The basics: Anthony “Tea” Gonzales, 35, is the creator of peDal jUnkies, a Fresno bicycle group that hosts activities like bicycle polo tournaments. He also works at P*DE*Q Bakery. “It’s this inside joke,” Gonzales says of his nickname. “They call me ‘Sweet Tea’ on the court, ‘Ice Tea,’ ‘Hot tea.’ … That’s my alter ego.”
What he does: Through peDal jUnkies, Gonzales collects blankets for the homeless in Fresno, a campaign he calls “Blankies for the Homies.” “I hate the word ‘homeless,’ ” Gonzales said. “They are my homies. … They are my friends now. … They are thankful to see me, and I’m thankful for them.”
Each Christmas, Gonzales and a group of volunteers hand out the blankets at a make-shift homeless camp in Fresno. The crew also makes soup and shares other items, like clothes and socks. “Whatever is in my trailer, it’s gone,” Gonzales said of the giveaway. This season marks the collection drive’s fifth year.
Why he does it: “I have a 15-year-old son and I just wanted to represent good stuff, you know,” Gonzales said tearfully. “I wanted my family to be proud, so I prayed on it and then God said, ‘You’re not going to get anything if you don’t help.’ … Christmas, everybody is expecting stuff — ‘it’s all about me’ — and what I really want my son to learn is that it’s bigger than us. You have to care about people. You have to.”
The turning point: Biking home five years ago in the pouring rain after a bicycle polo match, Gonzales saw a middle-aged woman sleeping on a Fresno sidewalk and felt compelled to help. He warmed up a cup of noodles for her and gave her his blanket. “Her name was Wendy and she started everything,” Gonzales said.
Details, details: The blanket drive is growing, with nearly 500 blankets collected last year, Gonzales said. Handing out the blankets reminds Gonzales of the story in the Bible where Jesus feeds thousands with just five loaves of bread and two fish. “It always feels like that. … We’re like, ‘This line is not stopping, but we are still giving out blankets!’ Man, it’s the most rewarding feeling. Money cannot put a price on that, man, straight up.”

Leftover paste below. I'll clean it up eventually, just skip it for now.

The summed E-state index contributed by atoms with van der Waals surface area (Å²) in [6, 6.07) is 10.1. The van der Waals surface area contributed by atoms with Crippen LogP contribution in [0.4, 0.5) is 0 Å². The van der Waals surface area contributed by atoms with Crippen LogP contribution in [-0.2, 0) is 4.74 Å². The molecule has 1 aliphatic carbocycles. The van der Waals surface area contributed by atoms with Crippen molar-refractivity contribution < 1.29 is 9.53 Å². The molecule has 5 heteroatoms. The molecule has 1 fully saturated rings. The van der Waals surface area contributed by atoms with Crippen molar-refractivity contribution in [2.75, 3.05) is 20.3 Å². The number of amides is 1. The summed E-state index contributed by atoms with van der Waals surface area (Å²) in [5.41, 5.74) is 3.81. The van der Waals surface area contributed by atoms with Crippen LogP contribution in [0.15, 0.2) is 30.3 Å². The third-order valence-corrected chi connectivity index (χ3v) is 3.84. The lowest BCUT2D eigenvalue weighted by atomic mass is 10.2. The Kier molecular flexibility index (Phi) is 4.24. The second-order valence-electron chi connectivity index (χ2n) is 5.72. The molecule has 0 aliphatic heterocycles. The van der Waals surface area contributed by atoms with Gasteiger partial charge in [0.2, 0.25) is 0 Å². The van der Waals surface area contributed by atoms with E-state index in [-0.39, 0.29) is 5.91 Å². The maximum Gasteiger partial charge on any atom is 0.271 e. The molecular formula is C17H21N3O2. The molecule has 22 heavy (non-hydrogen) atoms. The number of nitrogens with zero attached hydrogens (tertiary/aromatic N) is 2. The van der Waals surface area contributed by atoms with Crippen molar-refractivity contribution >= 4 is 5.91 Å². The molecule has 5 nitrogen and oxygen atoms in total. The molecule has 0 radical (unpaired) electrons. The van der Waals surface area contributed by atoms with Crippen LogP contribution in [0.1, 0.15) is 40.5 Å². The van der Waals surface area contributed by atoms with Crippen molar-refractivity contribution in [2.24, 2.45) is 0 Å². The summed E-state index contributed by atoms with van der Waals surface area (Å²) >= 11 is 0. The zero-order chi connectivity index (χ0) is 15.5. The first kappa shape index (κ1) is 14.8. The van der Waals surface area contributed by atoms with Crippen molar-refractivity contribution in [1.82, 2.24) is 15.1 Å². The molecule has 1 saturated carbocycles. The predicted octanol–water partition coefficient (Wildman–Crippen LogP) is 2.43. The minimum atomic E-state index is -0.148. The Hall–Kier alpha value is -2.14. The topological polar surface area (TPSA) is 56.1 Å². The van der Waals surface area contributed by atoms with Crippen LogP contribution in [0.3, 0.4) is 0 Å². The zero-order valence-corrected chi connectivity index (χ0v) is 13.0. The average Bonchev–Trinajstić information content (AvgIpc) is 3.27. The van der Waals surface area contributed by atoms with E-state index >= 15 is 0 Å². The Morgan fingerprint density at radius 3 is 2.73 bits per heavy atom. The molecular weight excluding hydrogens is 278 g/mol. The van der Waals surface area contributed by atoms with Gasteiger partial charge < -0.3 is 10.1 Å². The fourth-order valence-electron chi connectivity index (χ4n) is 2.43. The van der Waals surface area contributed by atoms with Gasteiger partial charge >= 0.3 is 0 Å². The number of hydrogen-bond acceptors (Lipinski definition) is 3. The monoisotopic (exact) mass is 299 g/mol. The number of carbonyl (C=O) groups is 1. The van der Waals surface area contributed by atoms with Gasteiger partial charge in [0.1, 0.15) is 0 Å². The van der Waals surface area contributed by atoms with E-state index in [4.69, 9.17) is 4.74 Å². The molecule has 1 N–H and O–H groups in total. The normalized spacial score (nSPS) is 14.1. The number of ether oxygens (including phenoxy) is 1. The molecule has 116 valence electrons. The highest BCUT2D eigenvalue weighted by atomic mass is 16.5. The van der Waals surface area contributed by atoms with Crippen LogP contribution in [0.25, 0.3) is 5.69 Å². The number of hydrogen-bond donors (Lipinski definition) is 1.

Gonzales said peDal jUnkies and Blankies for the Homies “all started from just a little dream, a really small inspiration of life. But I’m telling you, the orchestrator of this thing is God. I wouldn’t be able to do any of this if I didn’t say my prayers and always hit him up and be like, “Damn, thank you, man. Thank you for even like the rough times, you know.’ ”
Gonzales hopes peDal jUnkies will become a nonprofit next year. Of the blanket drive, he said: “I’m having a great time keeping the city warm.”
What others say: Chris Eacock, owner of Tower Velo Bicycle Shop, said Gonzales is a sincere person with child-like pep: “Whenever he comes to the shop, the volume level increases.” Eacock’s Tower District bike shop serves as a drop-off location for blankets, and Gonzales often holds peDal jUnkies gatherings there.
“He brings a lot of energy and enthusiasm to everything that he does,” Eacock said. “Fresno is really lucky to have him.”
How you can help: New or gently-used blankets can be dropped off from the last week of November until a few days before Christmas at a number of locations. This year, there were drop boxes at Sunnyside Bicycles, Tower Velo Bicycle Shop, P*DE*Q bakery and corner, and Digital Image. Information is posted on Facebook at Fresno PedalJunkies and people with questions can call (559) 394-5285 or email firstname.lastname@example.org.
— Carmen George